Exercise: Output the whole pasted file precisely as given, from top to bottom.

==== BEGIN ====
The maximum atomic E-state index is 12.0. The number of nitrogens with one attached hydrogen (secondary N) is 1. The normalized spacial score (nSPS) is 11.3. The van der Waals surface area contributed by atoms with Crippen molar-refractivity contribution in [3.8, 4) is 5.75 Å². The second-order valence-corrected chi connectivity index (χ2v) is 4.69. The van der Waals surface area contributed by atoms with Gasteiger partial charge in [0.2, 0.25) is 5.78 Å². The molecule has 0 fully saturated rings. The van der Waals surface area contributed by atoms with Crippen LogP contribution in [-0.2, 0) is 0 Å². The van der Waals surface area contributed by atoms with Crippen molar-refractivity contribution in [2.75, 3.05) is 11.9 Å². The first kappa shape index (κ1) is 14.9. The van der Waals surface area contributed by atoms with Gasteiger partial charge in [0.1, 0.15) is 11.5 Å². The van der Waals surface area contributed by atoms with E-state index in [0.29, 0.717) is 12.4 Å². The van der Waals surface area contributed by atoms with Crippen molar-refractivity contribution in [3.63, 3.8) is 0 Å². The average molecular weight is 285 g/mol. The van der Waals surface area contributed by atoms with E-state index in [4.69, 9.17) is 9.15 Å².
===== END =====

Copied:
The maximum atomic E-state index is 12.0. The number of nitrogens with one attached hydrogen (secondary N) is 1. The normalized spacial score (nSPS) is 11.3. The van der Waals surface area contributed by atoms with Crippen molar-refractivity contribution in [3.8, 4) is 5.75 Å². The second-order valence-corrected chi connectivity index (χ2v) is 4.69. The van der Waals surface area contributed by atoms with Gasteiger partial charge in [0.2, 0.25) is 5.78 Å². The molecule has 0 fully saturated rings. The van der Waals surface area contributed by atoms with Crippen LogP contribution in [-0.2, 0) is 0 Å². The van der Waals surface area contributed by atoms with Crippen molar-refractivity contribution in [2.75, 3.05) is 11.9 Å². The first kappa shape index (κ1) is 14.9. The van der Waals surface area contributed by atoms with Gasteiger partial charge in [0.1, 0.15) is 11.5 Å². The van der Waals surface area contributed by atoms with E-state index in [0.29, 0.717) is 12.4 Å². The van der Waals surface area contributed by atoms with Crippen molar-refractivity contribution in [3.63, 3.8) is 0 Å². The average molecular weight is 285 g/mol. The van der Waals surface area contributed by atoms with E-state index in [4.69, 9.17) is 9.15 Å².